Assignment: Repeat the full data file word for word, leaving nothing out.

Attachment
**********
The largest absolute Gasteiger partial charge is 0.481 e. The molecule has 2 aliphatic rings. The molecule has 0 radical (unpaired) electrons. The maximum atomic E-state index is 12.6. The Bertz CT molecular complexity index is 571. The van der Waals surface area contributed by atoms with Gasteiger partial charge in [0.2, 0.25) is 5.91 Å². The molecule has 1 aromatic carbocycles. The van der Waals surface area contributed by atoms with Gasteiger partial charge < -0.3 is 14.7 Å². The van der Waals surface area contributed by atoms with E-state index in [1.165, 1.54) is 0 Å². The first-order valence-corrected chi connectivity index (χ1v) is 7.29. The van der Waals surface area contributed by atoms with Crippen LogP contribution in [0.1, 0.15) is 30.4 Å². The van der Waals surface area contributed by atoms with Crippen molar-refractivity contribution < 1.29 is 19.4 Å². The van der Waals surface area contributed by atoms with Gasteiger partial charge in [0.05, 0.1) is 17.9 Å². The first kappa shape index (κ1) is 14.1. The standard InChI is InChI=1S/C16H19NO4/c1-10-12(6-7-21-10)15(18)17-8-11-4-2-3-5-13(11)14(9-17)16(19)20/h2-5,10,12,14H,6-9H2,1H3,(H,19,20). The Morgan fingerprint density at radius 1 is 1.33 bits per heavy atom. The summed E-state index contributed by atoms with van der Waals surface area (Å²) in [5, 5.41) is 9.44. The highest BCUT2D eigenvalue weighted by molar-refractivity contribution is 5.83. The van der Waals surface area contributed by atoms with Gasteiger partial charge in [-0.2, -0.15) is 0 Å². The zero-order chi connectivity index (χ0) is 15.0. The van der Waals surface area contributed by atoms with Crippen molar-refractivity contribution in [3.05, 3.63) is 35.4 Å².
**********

The largest absolute Gasteiger partial charge is 0.481 e. The molecule has 2 aliphatic rings. The molecule has 0 radical (unpaired) electrons. The maximum atomic E-state index is 12.6. The Bertz CT molecular complexity index is 571. The van der Waals surface area contributed by atoms with Gasteiger partial charge in [0.2, 0.25) is 5.91 Å². The molecule has 1 aromatic carbocycles. The van der Waals surface area contributed by atoms with Gasteiger partial charge < -0.3 is 14.7 Å². The van der Waals surface area contributed by atoms with E-state index in [1.165, 1.54) is 0 Å². The first-order valence-corrected chi connectivity index (χ1v) is 7.29. The van der Waals surface area contributed by atoms with Crippen LogP contribution in [0.1, 0.15) is 30.4 Å². The van der Waals surface area contributed by atoms with Crippen molar-refractivity contribution < 1.29 is 19.4 Å². The van der Waals surface area contributed by atoms with Gasteiger partial charge in [0.05, 0.1) is 17.9 Å². The first kappa shape index (κ1) is 14.1. The standard InChI is InChI=1S/C16H19NO4/c1-10-12(6-7-21-10)15(18)17-8-11-4-2-3-5-13(11)14(9-17)16(19)20/h2-5,10,12,14H,6-9H2,1H3,(H,19,20). The Morgan fingerprint density at radius 1 is 1.33 bits per heavy atom. The summed E-state index contributed by atoms with van der Waals surface area (Å²) in [5, 5.41) is 9.44. The highest BCUT2D eigenvalue weighted by molar-refractivity contribution is 5.83. The van der Waals surface area contributed by atoms with Gasteiger partial charge in [-0.2, -0.15) is 0 Å². The zero-order chi connectivity index (χ0) is 15.0. The van der Waals surface area contributed by atoms with Crippen molar-refractivity contribution in [3.05, 3.63) is 35.4 Å².